Manuel Tiago derived much of his material for this book about prison life from the years he spent in detention for his political views during the era of Portuguese fascism. There are three “political” prisoners in this novelistic mémoire, but mostly we meet men convicted for other types of crimes, many of them violent. But in a backward, repressive society, is stealing food for the poor or trying to demand justice for your fellow workers truly a crime?
Many writers have applied their gritty realism to the subject of prison, again, some from personal experience. The Six-Pointed Star, now available to an English-language readership, joins the select company of great books on this theme.
The author opens and closes his account on the outside of the prison. On almost every page, he tells stories, some tragic, some even with elements of humor, showing that life on the inside mirrors that on the outside. All the human qualities, both positive and negative, that we see there, we also see here.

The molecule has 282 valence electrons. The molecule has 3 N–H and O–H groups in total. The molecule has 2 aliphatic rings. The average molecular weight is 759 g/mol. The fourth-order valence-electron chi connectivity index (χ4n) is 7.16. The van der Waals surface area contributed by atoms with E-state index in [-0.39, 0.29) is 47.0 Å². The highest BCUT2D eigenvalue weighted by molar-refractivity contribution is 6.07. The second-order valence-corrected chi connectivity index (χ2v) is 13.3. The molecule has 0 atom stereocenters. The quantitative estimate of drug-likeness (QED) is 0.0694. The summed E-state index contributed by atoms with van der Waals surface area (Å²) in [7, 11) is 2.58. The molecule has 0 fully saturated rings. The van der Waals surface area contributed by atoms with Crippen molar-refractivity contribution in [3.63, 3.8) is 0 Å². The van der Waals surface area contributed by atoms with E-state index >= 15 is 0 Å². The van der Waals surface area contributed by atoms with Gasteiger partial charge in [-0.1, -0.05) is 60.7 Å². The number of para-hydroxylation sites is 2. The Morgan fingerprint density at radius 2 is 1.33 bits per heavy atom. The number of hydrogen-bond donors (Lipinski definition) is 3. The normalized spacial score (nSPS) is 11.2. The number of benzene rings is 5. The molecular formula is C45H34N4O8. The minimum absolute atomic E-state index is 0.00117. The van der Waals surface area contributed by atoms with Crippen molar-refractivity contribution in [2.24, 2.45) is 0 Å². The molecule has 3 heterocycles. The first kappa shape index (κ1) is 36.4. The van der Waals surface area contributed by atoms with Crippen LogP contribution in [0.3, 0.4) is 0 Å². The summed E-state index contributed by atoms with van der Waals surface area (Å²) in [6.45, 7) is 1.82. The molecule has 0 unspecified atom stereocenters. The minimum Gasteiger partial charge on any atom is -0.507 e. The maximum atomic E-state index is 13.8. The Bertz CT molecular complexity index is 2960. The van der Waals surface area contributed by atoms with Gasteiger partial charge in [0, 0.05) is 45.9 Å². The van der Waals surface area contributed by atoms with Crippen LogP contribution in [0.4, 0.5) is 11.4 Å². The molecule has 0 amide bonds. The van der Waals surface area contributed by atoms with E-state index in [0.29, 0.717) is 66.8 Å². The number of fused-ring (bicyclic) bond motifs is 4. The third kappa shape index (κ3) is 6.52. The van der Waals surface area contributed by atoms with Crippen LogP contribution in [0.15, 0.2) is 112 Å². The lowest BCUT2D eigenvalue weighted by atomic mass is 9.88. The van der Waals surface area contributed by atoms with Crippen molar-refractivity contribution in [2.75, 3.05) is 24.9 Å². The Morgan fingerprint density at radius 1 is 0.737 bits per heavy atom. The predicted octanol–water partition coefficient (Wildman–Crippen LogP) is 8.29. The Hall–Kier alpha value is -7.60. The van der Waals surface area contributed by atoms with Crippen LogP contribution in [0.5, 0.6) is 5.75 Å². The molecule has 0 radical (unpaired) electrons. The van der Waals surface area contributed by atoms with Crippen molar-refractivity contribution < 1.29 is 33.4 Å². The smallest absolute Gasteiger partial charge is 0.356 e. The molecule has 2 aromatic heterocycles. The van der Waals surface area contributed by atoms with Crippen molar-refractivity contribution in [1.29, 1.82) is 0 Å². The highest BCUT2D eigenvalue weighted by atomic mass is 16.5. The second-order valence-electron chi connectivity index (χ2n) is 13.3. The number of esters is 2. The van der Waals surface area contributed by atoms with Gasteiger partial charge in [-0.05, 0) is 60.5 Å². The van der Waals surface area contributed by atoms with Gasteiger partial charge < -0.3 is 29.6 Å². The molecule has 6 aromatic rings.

In this composite tapestry of a place, a time, and a shifting population of 500 men, almost any reader will be able to identify moments in their own lives when they were just this far away from committing a crime, or wanting to, and ending up as these men did. However many reasons there may be why people commit crimes, even heinous ones, prison does not cancel a person’s humanity. That may be in itself the single most important “message” this book communicates.